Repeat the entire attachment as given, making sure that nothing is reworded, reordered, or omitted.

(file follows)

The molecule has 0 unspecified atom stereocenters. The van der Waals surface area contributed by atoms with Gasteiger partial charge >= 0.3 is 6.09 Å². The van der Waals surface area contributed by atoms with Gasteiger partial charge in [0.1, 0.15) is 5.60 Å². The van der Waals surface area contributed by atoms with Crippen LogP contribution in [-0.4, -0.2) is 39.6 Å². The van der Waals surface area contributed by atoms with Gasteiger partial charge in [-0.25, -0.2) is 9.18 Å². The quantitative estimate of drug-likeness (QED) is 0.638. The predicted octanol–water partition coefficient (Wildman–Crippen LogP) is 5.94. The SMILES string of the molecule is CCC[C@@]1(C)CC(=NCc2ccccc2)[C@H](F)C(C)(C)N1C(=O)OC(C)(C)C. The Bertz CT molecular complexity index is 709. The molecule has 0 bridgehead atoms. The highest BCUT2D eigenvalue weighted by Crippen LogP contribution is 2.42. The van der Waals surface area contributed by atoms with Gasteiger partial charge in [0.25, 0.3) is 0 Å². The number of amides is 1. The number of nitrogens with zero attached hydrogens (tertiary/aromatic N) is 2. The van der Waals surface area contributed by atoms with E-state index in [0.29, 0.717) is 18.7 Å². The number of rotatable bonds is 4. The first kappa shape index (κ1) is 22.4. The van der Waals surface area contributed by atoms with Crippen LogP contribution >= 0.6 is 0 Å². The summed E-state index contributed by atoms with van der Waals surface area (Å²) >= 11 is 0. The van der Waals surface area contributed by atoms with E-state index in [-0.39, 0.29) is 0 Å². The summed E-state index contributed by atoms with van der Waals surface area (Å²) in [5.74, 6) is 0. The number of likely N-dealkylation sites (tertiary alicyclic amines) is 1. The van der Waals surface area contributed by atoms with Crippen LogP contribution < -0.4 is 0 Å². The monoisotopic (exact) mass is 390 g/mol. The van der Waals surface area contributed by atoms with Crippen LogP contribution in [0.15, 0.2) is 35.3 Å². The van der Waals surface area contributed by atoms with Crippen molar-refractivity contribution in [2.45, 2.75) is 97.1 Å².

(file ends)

The molecule has 0 unspecified atom stereocenters. The van der Waals surface area contributed by atoms with Gasteiger partial charge >= 0.3 is 6.09 Å². The van der Waals surface area contributed by atoms with Gasteiger partial charge in [0.1, 0.15) is 5.60 Å². The van der Waals surface area contributed by atoms with Crippen LogP contribution in [-0.4, -0.2) is 39.6 Å². The van der Waals surface area contributed by atoms with Gasteiger partial charge in [-0.25, -0.2) is 9.18 Å². The quantitative estimate of drug-likeness (QED) is 0.638. The predicted octanol–water partition coefficient (Wildman–Crippen LogP) is 5.94. The SMILES string of the molecule is CCC[C@@]1(C)CC(=NCc2ccccc2)[C@H](F)C(C)(C)N1C(=O)OC(C)(C)C. The Bertz CT molecular complexity index is 709. The molecule has 0 bridgehead atoms. The highest BCUT2D eigenvalue weighted by Crippen LogP contribution is 2.42. The van der Waals surface area contributed by atoms with Gasteiger partial charge in [0.25, 0.3) is 0 Å². The number of amides is 1. The number of nitrogens with zero attached hydrogens (tertiary/aromatic N) is 2. The van der Waals surface area contributed by atoms with E-state index in [0.29, 0.717) is 18.7 Å². The number of rotatable bonds is 4. The first kappa shape index (κ1) is 22.4. The van der Waals surface area contributed by atoms with Crippen LogP contribution >= 0.6 is 0 Å². The summed E-state index contributed by atoms with van der Waals surface area (Å²) >= 11 is 0. The van der Waals surface area contributed by atoms with E-state index in [-0.39, 0.29) is 0 Å². The summed E-state index contributed by atoms with van der Waals surface area (Å²) in [5.74, 6) is 0. The number of likely N-dealkylation sites (tertiary alicyclic amines) is 1. The van der Waals surface area contributed by atoms with Crippen LogP contribution < -0.4 is 0 Å². The monoisotopic (exact) mass is 390 g/mol. The van der Waals surface area contributed by atoms with Crippen LogP contribution in [0.15, 0.2) is 35.3 Å². The van der Waals surface area contributed by atoms with Crippen molar-refractivity contribution in [2.45, 2.75) is 97.1 Å².